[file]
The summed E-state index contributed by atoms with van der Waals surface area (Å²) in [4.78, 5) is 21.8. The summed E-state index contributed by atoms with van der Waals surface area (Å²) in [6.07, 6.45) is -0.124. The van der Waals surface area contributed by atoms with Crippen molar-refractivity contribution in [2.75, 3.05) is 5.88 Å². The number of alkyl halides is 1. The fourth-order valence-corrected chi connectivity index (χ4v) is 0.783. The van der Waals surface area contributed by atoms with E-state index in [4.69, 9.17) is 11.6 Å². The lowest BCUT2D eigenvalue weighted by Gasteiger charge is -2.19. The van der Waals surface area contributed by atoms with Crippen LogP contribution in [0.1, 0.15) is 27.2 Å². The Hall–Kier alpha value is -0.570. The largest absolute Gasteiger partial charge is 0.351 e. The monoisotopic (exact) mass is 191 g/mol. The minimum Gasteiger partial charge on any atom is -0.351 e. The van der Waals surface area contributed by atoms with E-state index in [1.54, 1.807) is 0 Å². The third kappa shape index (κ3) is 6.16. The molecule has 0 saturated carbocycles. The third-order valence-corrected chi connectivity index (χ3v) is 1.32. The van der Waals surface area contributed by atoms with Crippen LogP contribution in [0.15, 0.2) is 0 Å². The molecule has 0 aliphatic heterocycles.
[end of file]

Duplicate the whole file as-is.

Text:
The summed E-state index contributed by atoms with van der Waals surface area (Å²) in [4.78, 5) is 21.8. The summed E-state index contributed by atoms with van der Waals surface area (Å²) in [6.07, 6.45) is -0.124. The van der Waals surface area contributed by atoms with Crippen molar-refractivity contribution in [2.75, 3.05) is 5.88 Å². The number of alkyl halides is 1. The fourth-order valence-corrected chi connectivity index (χ4v) is 0.783. The van der Waals surface area contributed by atoms with E-state index in [4.69, 9.17) is 11.6 Å². The lowest BCUT2D eigenvalue weighted by Gasteiger charge is -2.19. The van der Waals surface area contributed by atoms with Crippen LogP contribution in [0.1, 0.15) is 27.2 Å². The Hall–Kier alpha value is -0.570. The largest absolute Gasteiger partial charge is 0.351 e. The monoisotopic (exact) mass is 191 g/mol. The minimum Gasteiger partial charge on any atom is -0.351 e. The van der Waals surface area contributed by atoms with E-state index in [1.54, 1.807) is 0 Å². The third kappa shape index (κ3) is 6.16. The molecule has 0 saturated carbocycles. The third-order valence-corrected chi connectivity index (χ3v) is 1.32. The van der Waals surface area contributed by atoms with Crippen LogP contribution in [0.15, 0.2) is 0 Å². The molecule has 0 aliphatic heterocycles.